Writer Explores 10 Disciplines Of Christian Life
Published: January 26, 2006
AUTHENTIC FAITH: The Power of a Fire-Tested Life; by
Gary L. Thomas; Zondervan, 2002; 256 pp; paperback; $12.99.
What does it mean to follow Jesus? Is going to church regularly and keeping the commandments enough?
Not really, according to best-selling author Gary Thomas, who in “Authentic Faith” examines 10 disciplines that he believes God uses to bring our faith to a deeper level.
At times, “Authentic Faith” makes Christianity appear so rigorous that readers might despair of ever becoming real Christians. Still, the book is a good read for folks who want to reflect on what it really means to embark on a Christ-centered journey.
The book will be especially meaningful to Catholic readers because although Thomas is Protestant, he often appears to be defending the traditional Catholic position that salvation must be connected with good works.
Here are the disciplines:
Selflessness. Thomas suggests that we reflect on the motives underpinning our service work. He warns that, in a society that celebrates “finding” ourselves and doing our own thing, sometimes even our volunteer work may become selfish, if our goal in helping others is to feel wanted and needed.
Waiting. In a world of instant gratification, Thomas says that God sometimes disciplines us by sending us situations that teach us about patience. God may also require that we wait a long time before events in our lives make sense to us.
“God’s blessings don’t come with the speed of a bullet, but with the slow, steady approach of a glacier,” Thomas notes.
Suffering. Many Christians apparently believe that they will be spared from suffering, as long as they follow the Ten Commandments and go to church. In this chapter, Thomas debunks this myth. He presents stirring examples from the lives of holy people, and from Scripture, to show that suffering is part of the Christian journey.
Persecution. We often think the days of martyrdom are over for Christians, but Thomas shows there is a modern-day persecution still in place, since Christian values clash with the values of a secular world.
“People hated Jesus,” he writes, “and people will hate us for preaching Jesus Christ.”
Social mercy. G.K. Chesterton wrote that a preference for the poor makes Catholicism unique among all other religions. Although Thomas doesn’t mention Chesterton per se, he agrees that care for the poor is essential to authentic Christianity.
Forgiveness. In reflecting on forgiveness, Thomas presents moving examples of people who have been victims of terrible crimes, but still forgave the perpetrators. He suggests that if we are having trouble getting over our bitterness about someone, we should try praying for that person.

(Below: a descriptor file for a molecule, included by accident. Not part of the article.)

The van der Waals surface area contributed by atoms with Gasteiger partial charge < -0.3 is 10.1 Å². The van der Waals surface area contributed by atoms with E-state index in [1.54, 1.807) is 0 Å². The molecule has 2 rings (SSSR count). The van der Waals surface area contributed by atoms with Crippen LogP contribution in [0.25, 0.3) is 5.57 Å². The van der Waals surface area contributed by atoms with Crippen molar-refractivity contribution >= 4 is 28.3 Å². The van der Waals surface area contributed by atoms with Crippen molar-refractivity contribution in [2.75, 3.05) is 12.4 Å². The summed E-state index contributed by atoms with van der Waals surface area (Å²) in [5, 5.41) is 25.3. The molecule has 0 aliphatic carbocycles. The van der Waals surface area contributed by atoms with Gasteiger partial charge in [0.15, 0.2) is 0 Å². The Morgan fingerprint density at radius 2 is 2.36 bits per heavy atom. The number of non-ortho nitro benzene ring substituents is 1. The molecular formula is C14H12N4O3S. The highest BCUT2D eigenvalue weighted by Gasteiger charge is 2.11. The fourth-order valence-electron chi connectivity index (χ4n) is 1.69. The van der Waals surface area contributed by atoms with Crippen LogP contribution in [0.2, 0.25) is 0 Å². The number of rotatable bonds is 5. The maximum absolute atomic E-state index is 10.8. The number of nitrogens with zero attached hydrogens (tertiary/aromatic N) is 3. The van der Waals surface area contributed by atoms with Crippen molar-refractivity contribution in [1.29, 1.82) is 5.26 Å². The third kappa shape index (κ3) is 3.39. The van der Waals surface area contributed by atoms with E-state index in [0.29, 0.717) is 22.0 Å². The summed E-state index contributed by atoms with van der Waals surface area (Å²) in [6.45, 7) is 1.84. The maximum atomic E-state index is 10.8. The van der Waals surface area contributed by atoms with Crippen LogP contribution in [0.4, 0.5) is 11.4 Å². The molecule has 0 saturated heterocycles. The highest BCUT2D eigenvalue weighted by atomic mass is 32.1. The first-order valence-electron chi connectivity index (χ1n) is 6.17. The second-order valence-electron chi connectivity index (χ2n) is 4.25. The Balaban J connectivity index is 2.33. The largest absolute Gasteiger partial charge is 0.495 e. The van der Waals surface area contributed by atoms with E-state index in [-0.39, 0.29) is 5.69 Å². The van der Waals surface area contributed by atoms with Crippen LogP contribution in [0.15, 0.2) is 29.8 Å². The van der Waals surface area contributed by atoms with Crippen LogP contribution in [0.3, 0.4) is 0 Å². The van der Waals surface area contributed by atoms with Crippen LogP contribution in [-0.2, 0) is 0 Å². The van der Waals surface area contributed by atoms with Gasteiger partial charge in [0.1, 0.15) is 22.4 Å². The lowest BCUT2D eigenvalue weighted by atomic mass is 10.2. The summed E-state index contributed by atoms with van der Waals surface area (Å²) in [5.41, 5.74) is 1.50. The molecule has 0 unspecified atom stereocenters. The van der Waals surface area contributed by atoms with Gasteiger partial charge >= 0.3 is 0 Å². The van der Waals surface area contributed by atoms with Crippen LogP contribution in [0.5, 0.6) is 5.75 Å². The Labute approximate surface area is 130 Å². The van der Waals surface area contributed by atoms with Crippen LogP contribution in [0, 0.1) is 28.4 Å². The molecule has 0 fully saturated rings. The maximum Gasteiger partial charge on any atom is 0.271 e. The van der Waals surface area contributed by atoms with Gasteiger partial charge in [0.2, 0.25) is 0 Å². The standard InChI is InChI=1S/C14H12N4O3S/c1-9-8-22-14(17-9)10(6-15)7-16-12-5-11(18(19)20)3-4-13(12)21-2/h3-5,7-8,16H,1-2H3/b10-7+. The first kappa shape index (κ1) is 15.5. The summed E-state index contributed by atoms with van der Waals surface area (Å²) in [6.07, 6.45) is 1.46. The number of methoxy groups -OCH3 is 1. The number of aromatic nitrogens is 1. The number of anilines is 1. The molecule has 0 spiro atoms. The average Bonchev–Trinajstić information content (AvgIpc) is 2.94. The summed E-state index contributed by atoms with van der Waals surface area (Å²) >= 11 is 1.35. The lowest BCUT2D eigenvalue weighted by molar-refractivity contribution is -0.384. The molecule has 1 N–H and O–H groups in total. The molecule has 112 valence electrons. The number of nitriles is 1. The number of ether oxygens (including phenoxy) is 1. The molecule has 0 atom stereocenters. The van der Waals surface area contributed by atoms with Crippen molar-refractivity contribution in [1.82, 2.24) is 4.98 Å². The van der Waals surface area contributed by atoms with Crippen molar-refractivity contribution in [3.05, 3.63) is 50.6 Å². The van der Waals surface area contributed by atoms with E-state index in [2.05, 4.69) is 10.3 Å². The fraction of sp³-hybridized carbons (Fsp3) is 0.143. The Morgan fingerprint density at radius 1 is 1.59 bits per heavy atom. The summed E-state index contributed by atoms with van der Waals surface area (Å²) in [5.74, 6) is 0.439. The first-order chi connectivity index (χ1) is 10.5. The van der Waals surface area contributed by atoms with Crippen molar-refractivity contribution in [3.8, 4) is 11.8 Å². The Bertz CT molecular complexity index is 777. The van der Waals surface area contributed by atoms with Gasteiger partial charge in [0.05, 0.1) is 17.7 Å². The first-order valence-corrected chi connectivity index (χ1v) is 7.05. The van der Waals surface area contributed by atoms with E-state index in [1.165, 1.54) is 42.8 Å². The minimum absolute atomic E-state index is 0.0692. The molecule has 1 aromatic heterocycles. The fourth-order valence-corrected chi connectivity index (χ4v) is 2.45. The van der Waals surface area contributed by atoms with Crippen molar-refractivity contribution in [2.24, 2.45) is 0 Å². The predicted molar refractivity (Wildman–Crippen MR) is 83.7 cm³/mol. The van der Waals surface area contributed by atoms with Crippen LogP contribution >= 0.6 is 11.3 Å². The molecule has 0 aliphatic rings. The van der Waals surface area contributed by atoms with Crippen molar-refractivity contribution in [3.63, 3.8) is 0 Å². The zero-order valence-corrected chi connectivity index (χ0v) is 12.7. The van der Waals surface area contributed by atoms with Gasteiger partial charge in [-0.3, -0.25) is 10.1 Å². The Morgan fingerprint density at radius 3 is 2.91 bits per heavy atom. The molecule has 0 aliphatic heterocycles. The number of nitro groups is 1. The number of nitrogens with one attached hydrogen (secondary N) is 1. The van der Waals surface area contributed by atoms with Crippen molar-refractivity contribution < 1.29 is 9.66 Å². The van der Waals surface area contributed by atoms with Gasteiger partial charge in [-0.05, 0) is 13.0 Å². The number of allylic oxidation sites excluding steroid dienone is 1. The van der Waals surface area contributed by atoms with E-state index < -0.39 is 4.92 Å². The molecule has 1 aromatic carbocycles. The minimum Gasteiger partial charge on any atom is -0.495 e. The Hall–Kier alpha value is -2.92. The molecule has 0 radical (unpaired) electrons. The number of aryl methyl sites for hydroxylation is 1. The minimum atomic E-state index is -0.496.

Mourning. Thomas believes that authentic Christians, even when not mourning a loss in their own lives, would always be sharing in some way in the hurt in other people’s hearts.
Contentment. Although society often promises that contentment is connected with wealth, power and material goodies, Thomas shows that Christian happiness has a different flavor. For authentic followers of Christ, contentment has three prongs: being satisfied with your lot in life, relinquishing the quest for possessions and money, and seeking God’s peace and grace.
Sacrifice. Thomas suggests that if you are disillusioned with your faith, or with God, it makes no sense to place the blame on God. Instead, this disillusionment indicates that it is time to ask some questions: What sacrifices have I been refusing to make to God? What have I been holding back from Him?
Hope and Fear. This chapter examines the different kinds of punishment that may await us after death. It is interesting that Thomas comes close to assuming a Catholic position about purgatory, without labeling it as such.
In short, he suggests that people who have been “saved” before death will still suffer some punishment for their misdeeds after death. He does not take the next logical step, but Catholic teaching does.
Since such punishment could not occur in heaven, a place of eternal rewards, nor in hell, from which there is no escape, it would require a midway place. And Catholic readers will recognize this realm as a familiar place known as purgatory.
Lorraine V. Murray is a regular columnist in The Georgia Bulletin and the Atlanta Journal-Constitution and the author of three books on faith and spirituality.